Now, let’s compare the average printer OEE against the top performer [ESP Colour] to see what percent of “winning performance” is being achieved. If we take 23% OEE divided by 80% OEE, we get 29% of top performer. Deductively, if the average NASCAR car in the Michigan race ran at 29% of Jeff Gordon, their average speed would be 41 mph and they would have finished the race in 9 hours and 45 minutes. The slowest would take days to complete the race!
What’s the point of this? The numbers tell us that average output of a sheetfed offset printing press is far, far below the design specifications. And since this is typically the largest equipment investment in a commercial printing enterprise, there is a significant likelihood that this is the case for other production equipment. This brings us to the question of how to get back in the race.
In general, there are three paths to achieving high productivity. The most common is adopting formal continuous improvement processes. This methodology has accounted for much of the productivity increases over the past century. Countless books and lectures have covered this topic and its “patron saint” Edwards Deming and his moniker Total Quality Management (TQM), which remains a cornerstone of this approach.
The next method extends the TQM approach into a holistic exercise in which process improvements are leveraged to increase revenue. An example of this could start with a TQM analysis of makeready times. The reduction of makeready times will result in more available press time, but what do you do with it? Naturally, the best solution is to sell the time, but to whom and what products? The leverage comes from analyzing job performance data to determine the most profitable job mix and test it against market opportunities. This gives the sales team a strong and focused offering with well-priced products that can produced with confidence, efficiency and solid profitability.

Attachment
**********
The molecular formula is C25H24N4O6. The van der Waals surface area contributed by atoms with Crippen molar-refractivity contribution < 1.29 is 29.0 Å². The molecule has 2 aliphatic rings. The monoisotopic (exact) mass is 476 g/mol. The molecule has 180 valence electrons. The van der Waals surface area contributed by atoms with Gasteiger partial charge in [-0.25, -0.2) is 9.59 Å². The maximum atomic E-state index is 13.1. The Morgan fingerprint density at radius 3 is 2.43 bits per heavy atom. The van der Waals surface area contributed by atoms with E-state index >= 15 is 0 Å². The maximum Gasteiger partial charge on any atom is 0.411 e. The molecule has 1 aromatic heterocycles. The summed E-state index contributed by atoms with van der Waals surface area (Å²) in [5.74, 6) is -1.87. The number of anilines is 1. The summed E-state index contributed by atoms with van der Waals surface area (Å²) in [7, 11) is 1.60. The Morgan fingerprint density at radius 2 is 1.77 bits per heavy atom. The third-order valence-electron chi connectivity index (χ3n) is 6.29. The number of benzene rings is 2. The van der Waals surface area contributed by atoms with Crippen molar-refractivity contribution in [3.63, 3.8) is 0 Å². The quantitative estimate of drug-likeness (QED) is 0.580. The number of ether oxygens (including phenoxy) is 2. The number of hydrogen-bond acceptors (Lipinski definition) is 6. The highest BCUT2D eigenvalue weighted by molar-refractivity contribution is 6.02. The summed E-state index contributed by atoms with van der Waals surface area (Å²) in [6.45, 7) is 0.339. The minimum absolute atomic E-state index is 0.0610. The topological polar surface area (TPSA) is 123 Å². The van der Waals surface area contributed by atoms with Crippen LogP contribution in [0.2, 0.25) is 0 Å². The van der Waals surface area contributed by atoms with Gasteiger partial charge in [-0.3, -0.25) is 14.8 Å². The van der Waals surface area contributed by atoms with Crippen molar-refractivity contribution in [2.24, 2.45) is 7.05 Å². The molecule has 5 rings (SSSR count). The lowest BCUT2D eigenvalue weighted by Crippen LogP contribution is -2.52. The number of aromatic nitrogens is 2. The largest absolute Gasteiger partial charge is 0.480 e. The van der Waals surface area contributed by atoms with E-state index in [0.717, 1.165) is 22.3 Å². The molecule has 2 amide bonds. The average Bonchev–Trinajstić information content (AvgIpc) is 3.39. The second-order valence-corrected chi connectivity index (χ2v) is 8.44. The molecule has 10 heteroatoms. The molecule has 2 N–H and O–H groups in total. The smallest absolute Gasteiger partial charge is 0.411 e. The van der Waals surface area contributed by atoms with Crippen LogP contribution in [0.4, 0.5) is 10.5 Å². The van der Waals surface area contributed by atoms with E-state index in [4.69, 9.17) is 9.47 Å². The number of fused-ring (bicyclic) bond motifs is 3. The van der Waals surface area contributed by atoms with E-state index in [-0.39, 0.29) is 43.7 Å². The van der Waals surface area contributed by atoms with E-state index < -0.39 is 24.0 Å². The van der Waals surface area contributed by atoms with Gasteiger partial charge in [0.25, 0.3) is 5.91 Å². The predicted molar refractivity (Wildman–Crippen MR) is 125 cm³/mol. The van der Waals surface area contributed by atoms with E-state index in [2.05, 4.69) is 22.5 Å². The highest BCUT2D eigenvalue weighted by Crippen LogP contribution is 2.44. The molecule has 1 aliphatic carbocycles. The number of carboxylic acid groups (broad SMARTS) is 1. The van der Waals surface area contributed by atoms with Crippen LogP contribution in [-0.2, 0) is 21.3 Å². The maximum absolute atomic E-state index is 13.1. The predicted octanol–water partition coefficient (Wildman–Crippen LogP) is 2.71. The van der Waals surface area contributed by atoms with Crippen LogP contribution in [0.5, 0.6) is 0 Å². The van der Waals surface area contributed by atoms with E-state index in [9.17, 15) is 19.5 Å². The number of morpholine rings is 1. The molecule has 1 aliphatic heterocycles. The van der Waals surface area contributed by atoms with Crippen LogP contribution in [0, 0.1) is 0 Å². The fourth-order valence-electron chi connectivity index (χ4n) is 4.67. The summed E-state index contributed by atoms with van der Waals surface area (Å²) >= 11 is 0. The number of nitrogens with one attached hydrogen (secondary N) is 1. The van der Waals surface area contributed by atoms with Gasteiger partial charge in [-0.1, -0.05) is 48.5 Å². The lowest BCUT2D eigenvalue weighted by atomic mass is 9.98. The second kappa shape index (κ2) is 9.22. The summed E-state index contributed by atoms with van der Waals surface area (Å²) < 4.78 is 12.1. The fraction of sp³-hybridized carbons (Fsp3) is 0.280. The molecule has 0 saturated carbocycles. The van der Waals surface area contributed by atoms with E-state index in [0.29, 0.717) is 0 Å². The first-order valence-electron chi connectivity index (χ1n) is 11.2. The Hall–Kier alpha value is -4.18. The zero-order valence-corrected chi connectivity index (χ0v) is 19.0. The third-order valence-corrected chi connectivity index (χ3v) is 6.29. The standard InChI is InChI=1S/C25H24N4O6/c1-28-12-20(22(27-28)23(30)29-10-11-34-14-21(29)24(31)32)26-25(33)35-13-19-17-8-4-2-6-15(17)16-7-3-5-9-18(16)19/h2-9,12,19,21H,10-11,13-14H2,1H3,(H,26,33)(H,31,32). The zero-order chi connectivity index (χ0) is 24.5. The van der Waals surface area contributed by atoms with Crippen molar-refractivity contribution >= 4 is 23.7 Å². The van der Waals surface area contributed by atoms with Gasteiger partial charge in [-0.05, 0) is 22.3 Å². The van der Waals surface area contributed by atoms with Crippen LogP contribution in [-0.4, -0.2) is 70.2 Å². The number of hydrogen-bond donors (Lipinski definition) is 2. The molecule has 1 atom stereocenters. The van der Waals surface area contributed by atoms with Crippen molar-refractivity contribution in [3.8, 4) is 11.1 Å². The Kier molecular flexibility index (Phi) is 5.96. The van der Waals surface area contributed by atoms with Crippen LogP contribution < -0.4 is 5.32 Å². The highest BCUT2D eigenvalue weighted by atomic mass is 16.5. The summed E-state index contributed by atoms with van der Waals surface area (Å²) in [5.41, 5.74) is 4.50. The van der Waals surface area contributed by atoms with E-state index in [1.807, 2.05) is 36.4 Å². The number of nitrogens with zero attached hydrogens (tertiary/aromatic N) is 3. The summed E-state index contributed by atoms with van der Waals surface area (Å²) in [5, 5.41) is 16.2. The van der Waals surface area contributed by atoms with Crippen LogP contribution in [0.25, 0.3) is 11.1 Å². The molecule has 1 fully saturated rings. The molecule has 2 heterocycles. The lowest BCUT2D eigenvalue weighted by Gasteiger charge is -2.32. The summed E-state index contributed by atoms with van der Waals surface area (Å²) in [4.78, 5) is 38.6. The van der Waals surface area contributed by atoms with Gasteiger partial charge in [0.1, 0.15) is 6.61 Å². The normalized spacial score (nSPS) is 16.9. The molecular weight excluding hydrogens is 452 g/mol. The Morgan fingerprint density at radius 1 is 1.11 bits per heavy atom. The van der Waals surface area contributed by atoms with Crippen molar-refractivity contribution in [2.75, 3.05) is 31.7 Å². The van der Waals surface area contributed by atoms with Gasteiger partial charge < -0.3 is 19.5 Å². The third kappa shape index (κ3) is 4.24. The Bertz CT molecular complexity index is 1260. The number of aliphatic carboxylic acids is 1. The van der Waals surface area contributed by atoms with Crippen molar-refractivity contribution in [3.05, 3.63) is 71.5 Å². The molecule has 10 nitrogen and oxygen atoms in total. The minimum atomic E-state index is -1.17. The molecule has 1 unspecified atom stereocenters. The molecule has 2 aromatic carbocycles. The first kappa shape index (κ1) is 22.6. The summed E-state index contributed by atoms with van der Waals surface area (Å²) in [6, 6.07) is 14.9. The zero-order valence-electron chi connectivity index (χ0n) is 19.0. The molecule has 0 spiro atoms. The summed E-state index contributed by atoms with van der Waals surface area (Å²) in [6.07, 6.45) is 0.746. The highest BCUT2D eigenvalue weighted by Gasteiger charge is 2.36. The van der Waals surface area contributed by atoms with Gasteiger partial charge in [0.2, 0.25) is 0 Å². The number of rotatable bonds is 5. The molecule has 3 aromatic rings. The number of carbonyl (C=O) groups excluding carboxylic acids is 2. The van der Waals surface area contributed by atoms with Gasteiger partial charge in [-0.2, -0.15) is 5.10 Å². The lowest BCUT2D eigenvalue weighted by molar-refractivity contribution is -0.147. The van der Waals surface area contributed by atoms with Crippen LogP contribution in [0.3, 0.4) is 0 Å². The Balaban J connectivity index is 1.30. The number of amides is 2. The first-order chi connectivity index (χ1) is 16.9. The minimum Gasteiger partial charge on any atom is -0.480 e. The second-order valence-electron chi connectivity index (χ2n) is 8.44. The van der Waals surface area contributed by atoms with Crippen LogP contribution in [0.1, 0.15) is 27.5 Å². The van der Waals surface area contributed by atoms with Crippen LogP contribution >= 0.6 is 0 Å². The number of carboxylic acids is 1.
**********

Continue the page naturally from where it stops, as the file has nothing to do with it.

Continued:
The third approach is unique. It does not have a name, but for purposes of the discussion we will call it “Bypassing Continuous Improvement.” It is the process of moving from current state to world class in one go. It is not for the faint of heart and it takes commitment, capital and courage.
The difference between the three approaches is clear. Continuous improvement looks at specific processes and applies measurements and analysis to continuously refine the process for higher yield. Leveraged improvement’s objective is increased profitable revenue. “Bypassing Continuous Improvement” looks for the highest levels of performance and commits itself to get there.
The performance levels are based on a holistic organizational approach and could include such items as:
- Highest customer satisfaction level
- Highest return on sales
- Highest sales per employee
- Highest return on assets
- Highest OEE
- Highest employee satisfaction level
Naturally, the question becomes what prevents organizations from achieving great performance? We will find the answer to be far less technical and far more the result of the human condition.
Our next article will focus on Leveraged Continuous Improvement in a very dramatic way of nothing less than 20% year-over-year growth. The final article will look at Bypassing Continuous Improvement — going from good to world class in one move.
In the meantime, you may want to read an article by Jim Collins, author of “Good to Great” at www.jimcollins.com. Additionally, do a little research on the military term “Commander’s Intent.” PI
Jim Dunn is president of Print Media Advisors and consults to the print media industry with a focus on revenue growth and operational efficiency. He spent more than 30 years in the printing industry, most recently as head of Heidelberg’s North American operations.